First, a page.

But for those of us in PA, anything that can put a little more weight behind any real attempt to fix our terrible charter laws would be great. Our legislators keep trying to come up with bills that can be sold to parents, taxpayers, school districts, and the general population, but which keep the deep-pocketed friends of the charter industry happy and the results, like this most recent attempt, don't really fix a thing. Pennsylvania taxpayers and students deserve better.

Wednesday, May 24, 2017

DeVos Still Anti-Accountability

As she's spent time in the public eye this week, Betsy DeVos may have enraged, but she hasn't surprised. She continues to be what we always thought she was-- and that includes her attitude about accountability.

She's against it.

Here's a critical CNN clip from today's hearings:

If a school wants to use federal money to discriminate on the basis of race or religion or sexual preference or gender orientation, DeVos thinks that's between the parents and the state. She literally refuses to imagine a scenario in which the federal government would hold a school accountable for the way it used federal dollars. The issue is perfectly captured in this exchange. DeVos is dodging a question about whether or not she would allow federal dollars to go to a school that was discriminating against African-American students:

DeVos: But when it comes to parents making choices on behalf of--

Clark: This isn't-- this isn't about parents making choices. This is about use of federal dollars.

At another point in the day, similarly pressed on whether or not she would require voucher schools to comply with IDEA, DeVos took a similar stance.

Her long answer is thank you for asking that question about [insert good standardized testing technique of restating the question--sort of--in your answer] and  states should get to set the rules and parents should get to make the choices.

Her short answer is, no, she's not going to hold anybody accountable for anything.

If a state wants to bring back Jim Crow schooling and funnel federal dollars to a school that only accepts white kids, she's okay with that. If a state wants to funnel federal dollars to schools that refuse to adequately serve students with special needs, she's okay with that.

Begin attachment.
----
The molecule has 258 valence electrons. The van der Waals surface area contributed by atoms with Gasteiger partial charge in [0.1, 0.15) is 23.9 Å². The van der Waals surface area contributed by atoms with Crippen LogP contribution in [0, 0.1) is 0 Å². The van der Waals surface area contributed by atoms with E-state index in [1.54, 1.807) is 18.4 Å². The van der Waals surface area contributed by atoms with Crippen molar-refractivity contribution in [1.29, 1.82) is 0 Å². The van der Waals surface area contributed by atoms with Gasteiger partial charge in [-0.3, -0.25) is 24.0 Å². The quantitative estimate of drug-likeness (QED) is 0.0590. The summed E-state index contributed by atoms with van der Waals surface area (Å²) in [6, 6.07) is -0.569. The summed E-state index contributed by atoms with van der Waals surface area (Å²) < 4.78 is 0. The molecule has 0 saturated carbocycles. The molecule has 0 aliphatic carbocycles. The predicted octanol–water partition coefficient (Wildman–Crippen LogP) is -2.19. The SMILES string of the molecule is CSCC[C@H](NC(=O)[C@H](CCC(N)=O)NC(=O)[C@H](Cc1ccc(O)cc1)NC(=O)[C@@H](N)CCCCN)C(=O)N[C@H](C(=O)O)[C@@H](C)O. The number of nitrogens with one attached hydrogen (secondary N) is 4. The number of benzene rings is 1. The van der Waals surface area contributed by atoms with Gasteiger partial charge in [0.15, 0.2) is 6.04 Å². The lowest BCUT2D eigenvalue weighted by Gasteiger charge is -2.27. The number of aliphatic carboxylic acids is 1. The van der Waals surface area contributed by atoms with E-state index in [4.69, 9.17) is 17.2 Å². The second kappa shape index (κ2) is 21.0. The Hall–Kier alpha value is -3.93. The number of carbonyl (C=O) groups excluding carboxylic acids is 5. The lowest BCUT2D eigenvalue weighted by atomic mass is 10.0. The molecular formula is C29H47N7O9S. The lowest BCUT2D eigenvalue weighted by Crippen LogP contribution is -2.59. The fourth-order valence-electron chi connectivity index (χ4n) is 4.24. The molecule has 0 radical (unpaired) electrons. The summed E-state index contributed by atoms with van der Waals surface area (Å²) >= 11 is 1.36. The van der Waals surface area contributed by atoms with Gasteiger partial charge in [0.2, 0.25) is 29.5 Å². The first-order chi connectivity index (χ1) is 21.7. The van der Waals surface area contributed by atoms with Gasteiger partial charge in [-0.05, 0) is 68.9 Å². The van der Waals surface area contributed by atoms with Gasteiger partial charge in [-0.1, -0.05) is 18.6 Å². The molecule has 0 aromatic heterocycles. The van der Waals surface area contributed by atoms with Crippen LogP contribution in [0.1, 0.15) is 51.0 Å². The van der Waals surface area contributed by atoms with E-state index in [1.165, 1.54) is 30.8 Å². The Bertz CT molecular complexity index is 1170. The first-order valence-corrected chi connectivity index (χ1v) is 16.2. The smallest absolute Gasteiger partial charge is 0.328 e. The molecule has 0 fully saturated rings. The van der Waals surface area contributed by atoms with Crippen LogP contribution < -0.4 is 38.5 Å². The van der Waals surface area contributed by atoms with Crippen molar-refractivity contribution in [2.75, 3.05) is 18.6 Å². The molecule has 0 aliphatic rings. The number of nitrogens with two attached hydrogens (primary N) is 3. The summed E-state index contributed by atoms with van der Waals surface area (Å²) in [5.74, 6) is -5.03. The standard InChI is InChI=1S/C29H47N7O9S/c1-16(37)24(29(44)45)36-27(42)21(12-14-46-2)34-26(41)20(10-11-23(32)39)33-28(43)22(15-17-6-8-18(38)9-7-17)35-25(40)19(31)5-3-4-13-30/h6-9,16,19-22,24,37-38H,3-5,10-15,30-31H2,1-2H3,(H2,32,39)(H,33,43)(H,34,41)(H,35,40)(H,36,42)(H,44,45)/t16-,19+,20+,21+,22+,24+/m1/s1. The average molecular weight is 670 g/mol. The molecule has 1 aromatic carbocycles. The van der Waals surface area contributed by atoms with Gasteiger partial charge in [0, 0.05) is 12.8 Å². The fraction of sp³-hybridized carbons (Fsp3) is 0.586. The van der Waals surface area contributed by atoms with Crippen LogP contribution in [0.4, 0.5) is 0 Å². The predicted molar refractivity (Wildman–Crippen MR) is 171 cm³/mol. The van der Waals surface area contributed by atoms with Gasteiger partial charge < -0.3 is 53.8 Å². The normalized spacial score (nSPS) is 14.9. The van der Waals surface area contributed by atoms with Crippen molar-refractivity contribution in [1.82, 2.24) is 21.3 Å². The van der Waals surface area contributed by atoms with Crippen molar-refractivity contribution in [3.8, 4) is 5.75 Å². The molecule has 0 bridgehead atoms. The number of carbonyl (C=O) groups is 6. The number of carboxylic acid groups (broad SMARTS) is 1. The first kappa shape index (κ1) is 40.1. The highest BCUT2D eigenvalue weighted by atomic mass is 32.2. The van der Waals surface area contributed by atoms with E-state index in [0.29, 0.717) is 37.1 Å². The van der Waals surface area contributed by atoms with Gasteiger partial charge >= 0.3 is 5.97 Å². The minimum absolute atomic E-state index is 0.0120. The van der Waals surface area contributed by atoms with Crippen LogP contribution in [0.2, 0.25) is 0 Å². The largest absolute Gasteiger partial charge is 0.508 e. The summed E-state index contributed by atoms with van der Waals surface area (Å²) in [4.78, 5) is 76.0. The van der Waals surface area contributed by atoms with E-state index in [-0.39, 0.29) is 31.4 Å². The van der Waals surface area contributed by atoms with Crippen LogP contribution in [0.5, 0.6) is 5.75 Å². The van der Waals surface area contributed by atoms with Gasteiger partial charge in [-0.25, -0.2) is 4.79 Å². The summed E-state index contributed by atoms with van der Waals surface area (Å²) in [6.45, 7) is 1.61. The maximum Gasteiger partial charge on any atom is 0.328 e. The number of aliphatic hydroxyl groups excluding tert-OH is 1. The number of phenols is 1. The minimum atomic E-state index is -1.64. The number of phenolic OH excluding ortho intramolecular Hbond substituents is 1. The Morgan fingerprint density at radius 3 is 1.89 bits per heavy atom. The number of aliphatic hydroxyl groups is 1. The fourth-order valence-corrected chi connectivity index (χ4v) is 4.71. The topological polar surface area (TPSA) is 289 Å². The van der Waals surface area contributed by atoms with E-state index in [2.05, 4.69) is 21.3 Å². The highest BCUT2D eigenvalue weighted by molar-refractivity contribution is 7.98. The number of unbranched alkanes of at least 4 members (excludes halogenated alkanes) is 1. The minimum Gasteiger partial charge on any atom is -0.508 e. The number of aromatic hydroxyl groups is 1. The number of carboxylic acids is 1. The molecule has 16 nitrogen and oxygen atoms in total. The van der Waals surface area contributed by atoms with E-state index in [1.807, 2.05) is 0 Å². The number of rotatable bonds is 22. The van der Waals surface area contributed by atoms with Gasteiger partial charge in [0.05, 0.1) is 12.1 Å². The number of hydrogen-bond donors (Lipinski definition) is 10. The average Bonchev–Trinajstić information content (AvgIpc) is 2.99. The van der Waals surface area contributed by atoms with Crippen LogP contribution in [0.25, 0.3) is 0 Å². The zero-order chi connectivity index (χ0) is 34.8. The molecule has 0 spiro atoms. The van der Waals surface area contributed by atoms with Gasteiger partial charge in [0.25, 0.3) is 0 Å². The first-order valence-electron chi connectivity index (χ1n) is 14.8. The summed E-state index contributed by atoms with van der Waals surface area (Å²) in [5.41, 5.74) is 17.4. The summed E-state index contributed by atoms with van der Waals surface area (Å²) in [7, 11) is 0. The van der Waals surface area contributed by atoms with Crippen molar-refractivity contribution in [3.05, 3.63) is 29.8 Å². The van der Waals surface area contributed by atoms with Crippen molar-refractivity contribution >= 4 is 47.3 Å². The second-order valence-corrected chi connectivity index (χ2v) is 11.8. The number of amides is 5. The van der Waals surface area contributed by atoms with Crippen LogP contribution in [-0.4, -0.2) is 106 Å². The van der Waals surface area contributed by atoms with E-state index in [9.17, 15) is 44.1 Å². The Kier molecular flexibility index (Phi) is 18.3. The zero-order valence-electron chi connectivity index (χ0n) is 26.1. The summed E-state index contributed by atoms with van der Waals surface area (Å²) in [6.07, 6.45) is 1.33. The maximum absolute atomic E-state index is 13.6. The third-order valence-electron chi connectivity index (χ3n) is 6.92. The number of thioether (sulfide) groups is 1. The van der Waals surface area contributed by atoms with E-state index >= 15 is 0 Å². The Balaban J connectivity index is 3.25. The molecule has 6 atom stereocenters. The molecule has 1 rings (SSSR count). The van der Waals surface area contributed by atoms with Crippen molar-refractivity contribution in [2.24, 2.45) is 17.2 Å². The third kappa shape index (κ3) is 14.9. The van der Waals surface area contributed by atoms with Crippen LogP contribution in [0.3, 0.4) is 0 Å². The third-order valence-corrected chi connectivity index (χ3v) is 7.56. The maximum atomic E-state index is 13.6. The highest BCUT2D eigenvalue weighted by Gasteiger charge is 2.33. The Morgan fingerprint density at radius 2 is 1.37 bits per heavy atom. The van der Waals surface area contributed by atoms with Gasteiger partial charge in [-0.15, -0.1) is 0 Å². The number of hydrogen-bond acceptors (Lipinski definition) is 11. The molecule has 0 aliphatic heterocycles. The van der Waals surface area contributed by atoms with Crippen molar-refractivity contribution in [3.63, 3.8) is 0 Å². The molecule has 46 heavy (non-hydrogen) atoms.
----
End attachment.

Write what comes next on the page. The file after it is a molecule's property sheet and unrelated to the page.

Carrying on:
No reframing of the issue budged her in the slightest. DeVos really does bear an infuriating resemblance to Dolores Umbridge, except that J. K. Rowlings ultimately gives audiences the pleasure of seeing cracks in Umbridge's self-righteous calm. DeVos shows no such cracks. It's the kind of calm that comes from absolute righteous True Belief, of knowing that your enemies can't hurt you because you are armored in Righteousness and Truth. It's also the kind of calm that comes from an empathy deficit; you don't feel sympathy or empathy for your Lessers because they have chosen their path. You can watch the world burn because you know the fire will never touch you, and the people who burn are people who are lesser beings who deserve to burn.

But enough armchair analysis. What we know is what we've known since the days that DeVos beat back attempts at accountability measures in Michigan-- she opposes anything that might in any way tie the hands of the Right Kind of People, the people who deserve to set policy and create schools and profit from all of it.

I can understand how liberals are bothered by this policy. What I don't quite understand is where the conservatives are. Where are all the people who built up the education reform wave in the first place with rallying calls for teacher accountability and school accountability and don't just trustingly throw money at schools and where the hell are our tax dollars going, anyway? Oh wait-- they are off in the corner, counting up all the money they aren't going to pay in taxes under the GOP plan.

As my college ed prof told us in the seventies, the accountability needle keeps swinging back and forth-- but this time it has gone so far in the accountability direction that it has come out the other side in a place so unaccountable that the federal Secretary of Education cannot imagine a situation in which she would deny federal dollars to any voucher school, ever, for any reason. This isn't just throwing money at schools-- it's lighting the money on fire and throwing it off a cliff. This is wrapping all the money around a big club that will be used to beat anybody who's not white and wealthy and healthy.